The Art & Science of Movie Special Effects

What's new

Download Fx EBook

Film Schools

Your Feedback

Persistence of Vision
Principle of Motion Picture
Motion of Objects
Blue Screen
Computer Animation
Animation Samples

About Me
Sign Guestbook
View Guestbook
Old Guestbook
(Sep 98 - Nov 2000)

Old Guestbook Entries
Email me

The Making of ...

Star Wars

Lord of The Rings

King Kong


SFx Production Houses



Tippett Studios

Digital Domain

List of Schools

(in alphabetical order)

A - C

D - K

L - O

P - R

s - T


V - Y


The art of giving motion to objects is known as Animation. To "animate an object" is to make it move in a realistic fashion. The term applies more specifically to living, organic objects than to inanimate ones. Also, animating living creatures is much more difficult than animating mechanical ones. For example, animating a human being is more difficult than animating an aeroplane. When a human being walks, his/her arms and legs move in a specific way in relation to his/her body, whereas an aeroplane is one whole chunk of metal with relatively few visible moving parts.

Principle of Animation

In a traditional motion picture, a movie projector projects 24 pictures onto the screen every second. Due to Persistence of Vision, the audience sees this series of images as smooth flowing motion. These are live pictures captured using a movie camera. But in the place of live pictures, if one could instead draw or paint similar pictures by hand, and project them onto the screen, then we have an animated cartoon movie.

Types of Animation

There are various types of Animation. The traditional method is hand-drawn animation, where artists draw or paint each picture or frame by hand. These pictures are then photographed using a movie camera, one frame at a time, and then projected onto the screen using a normal projector. Another form of animation is Stop-Motion Animation, where puppets are photographed one frame at a time, each frame showing incremental motion. The latest entrant into the field is Computer Animation.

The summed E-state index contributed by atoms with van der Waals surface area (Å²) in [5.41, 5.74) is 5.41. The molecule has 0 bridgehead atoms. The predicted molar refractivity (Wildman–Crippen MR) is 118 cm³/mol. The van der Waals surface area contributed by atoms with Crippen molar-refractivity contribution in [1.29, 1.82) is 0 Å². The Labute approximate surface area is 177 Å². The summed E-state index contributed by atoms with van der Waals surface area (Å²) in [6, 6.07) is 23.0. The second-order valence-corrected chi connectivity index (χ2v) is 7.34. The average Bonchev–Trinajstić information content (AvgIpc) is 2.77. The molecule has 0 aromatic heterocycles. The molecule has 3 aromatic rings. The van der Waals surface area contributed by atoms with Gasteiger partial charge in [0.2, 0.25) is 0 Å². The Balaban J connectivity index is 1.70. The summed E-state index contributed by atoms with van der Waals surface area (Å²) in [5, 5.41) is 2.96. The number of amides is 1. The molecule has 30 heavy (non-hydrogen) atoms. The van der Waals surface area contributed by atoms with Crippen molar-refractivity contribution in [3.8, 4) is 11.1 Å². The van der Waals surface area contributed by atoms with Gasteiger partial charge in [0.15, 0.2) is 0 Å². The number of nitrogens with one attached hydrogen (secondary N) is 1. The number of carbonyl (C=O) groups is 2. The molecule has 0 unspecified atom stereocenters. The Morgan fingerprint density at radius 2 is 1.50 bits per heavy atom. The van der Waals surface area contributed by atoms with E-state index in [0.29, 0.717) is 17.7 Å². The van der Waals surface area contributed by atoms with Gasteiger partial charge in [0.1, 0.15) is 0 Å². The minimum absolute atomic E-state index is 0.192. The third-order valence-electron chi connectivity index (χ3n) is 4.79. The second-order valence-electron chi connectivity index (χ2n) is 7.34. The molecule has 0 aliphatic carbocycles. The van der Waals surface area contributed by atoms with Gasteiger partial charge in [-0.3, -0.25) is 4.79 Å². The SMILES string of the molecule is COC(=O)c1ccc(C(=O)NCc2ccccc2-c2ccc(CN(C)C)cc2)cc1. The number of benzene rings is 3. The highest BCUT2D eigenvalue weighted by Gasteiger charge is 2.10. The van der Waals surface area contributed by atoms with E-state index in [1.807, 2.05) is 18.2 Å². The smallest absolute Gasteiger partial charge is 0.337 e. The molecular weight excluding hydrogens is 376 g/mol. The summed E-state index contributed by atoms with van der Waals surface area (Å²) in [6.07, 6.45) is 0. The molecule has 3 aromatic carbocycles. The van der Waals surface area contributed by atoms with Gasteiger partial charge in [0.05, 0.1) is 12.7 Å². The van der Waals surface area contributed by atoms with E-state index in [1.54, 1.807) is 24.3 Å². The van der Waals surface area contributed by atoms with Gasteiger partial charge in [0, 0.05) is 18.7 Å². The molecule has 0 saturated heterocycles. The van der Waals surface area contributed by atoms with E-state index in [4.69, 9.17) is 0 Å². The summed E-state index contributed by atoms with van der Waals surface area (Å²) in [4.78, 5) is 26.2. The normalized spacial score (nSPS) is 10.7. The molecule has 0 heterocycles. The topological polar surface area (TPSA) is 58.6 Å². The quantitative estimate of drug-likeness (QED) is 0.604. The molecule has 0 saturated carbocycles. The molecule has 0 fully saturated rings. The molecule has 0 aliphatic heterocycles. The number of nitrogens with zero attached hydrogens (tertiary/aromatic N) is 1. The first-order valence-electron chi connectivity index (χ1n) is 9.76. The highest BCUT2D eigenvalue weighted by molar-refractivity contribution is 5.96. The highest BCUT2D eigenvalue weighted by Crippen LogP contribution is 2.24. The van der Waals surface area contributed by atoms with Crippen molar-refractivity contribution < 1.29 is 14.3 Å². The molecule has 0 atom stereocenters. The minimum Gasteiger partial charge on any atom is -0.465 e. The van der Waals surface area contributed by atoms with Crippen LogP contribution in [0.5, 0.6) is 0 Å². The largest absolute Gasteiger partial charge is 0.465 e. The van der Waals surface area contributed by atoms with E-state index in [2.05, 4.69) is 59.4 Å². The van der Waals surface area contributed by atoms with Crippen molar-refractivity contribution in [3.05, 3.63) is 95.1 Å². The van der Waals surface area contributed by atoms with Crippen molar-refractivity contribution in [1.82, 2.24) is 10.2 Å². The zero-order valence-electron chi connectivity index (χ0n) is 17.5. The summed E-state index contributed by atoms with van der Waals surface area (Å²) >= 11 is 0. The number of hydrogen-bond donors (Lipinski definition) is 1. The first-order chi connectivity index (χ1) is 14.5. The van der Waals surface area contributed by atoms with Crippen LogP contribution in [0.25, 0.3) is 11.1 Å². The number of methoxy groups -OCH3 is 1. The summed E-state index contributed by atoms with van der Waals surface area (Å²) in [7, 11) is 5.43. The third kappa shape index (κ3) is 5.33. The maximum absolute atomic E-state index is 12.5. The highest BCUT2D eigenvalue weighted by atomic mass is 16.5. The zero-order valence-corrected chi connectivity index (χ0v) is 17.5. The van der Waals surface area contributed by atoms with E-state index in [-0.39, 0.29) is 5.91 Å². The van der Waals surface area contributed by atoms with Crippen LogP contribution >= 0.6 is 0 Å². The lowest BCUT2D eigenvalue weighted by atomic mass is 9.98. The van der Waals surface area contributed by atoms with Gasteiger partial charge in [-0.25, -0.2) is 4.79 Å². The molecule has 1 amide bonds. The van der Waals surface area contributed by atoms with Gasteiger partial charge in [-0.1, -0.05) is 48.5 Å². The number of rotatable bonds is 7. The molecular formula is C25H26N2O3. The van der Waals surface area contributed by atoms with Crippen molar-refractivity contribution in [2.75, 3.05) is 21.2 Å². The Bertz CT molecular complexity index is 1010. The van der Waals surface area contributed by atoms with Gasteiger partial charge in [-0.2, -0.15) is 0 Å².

Computer Animation

Computer Animation can be broadly classified into 2D and 3D animation. Though both categories take the same approach towards animation, the way each still picture is drawn is drastically different. In 2D animation, the artist draws the scene pretty much the same way he would on a sheet of paper. Only instead of using a pencil or a brush, he/she now uses a mouse or a graphic tablet. The software animation programs have the equivalents of all the tools that an artist would use manually. Brushes, pencils, spraying tools, erasers, different types of papers; virtually everything is available in the software. Although all the tools are readily available, the artist has to wholly rely on his/her ability to draw or paint.

On the other hand, in 3D animation, every object in the scene has to be sculpted in 3D to form what is called a wire frame model. A wire frame model is actually made up of a series of perpendicular lines following the contours of the object. For example, if you cover an object with a figure-hugging suit made of fishing net, and vaporise the object without disturbing the suit, the resulting form looks pretty much like a wire frame model! Once the model is ready, color and texture are added to the model and lights placed in 3D space around the object. The software animation program then generates the actual still image of the object. The artist doesn't actually paint the still image. He/she only creates the 3D wire frame, assigns colors and texture to the object and places the lights in the scene; the actual painting of the still image is done by the software. The software also takes care of all the additional effects such as shadows, reflections, shine etc,. As you might have guessed, you need to be a good artist to work in 2D, but you have to be a good sculptor to work in 3D.